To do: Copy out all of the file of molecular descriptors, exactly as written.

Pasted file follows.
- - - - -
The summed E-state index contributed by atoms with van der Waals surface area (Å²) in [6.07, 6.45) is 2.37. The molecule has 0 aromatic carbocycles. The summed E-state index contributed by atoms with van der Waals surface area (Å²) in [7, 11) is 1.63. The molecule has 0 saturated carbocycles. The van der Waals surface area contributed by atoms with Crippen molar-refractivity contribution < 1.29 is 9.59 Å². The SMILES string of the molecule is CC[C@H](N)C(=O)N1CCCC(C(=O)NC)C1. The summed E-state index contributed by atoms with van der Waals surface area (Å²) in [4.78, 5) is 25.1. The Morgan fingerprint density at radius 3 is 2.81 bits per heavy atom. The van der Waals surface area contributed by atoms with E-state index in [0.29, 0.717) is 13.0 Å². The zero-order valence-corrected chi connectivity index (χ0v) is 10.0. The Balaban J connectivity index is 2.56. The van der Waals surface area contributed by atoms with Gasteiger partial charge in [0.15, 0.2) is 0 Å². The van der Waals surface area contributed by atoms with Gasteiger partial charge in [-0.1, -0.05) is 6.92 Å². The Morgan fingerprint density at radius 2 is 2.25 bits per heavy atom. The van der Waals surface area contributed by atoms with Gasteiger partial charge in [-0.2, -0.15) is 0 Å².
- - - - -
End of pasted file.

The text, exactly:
The summed E-state index contributed by atoms with van der Waals surface area (Å²) in [6.07, 6.45) is 2.37. The molecule has 0 aromatic carbocycles. The summed E-state index contributed by atoms with van der Waals surface area (Å²) in [7, 11) is 1.63. The molecule has 0 saturated carbocycles. The van der Waals surface area contributed by atoms with Crippen molar-refractivity contribution < 1.29 is 9.59 Å². The SMILES string of the molecule is CC[C@H](N)C(=O)N1CCCC(C(=O)NC)C1. The summed E-state index contributed by atoms with van der Waals surface area (Å²) in [4.78, 5) is 25.1. The Morgan fingerprint density at radius 3 is 2.81 bits per heavy atom. The van der Waals surface area contributed by atoms with E-state index in [0.29, 0.717) is 13.0 Å². The zero-order valence-corrected chi connectivity index (χ0v) is 10.0. The Balaban J connectivity index is 2.56. The van der Waals surface area contributed by atoms with Gasteiger partial charge in [0.15, 0.2) is 0 Å². The van der Waals surface area contributed by atoms with Gasteiger partial charge in [-0.1, -0.05) is 6.92 Å². The Morgan fingerprint density at radius 2 is 2.25 bits per heavy atom. The van der Waals surface area contributed by atoms with Gasteiger partial charge in [-0.2, -0.15) is 0 Å².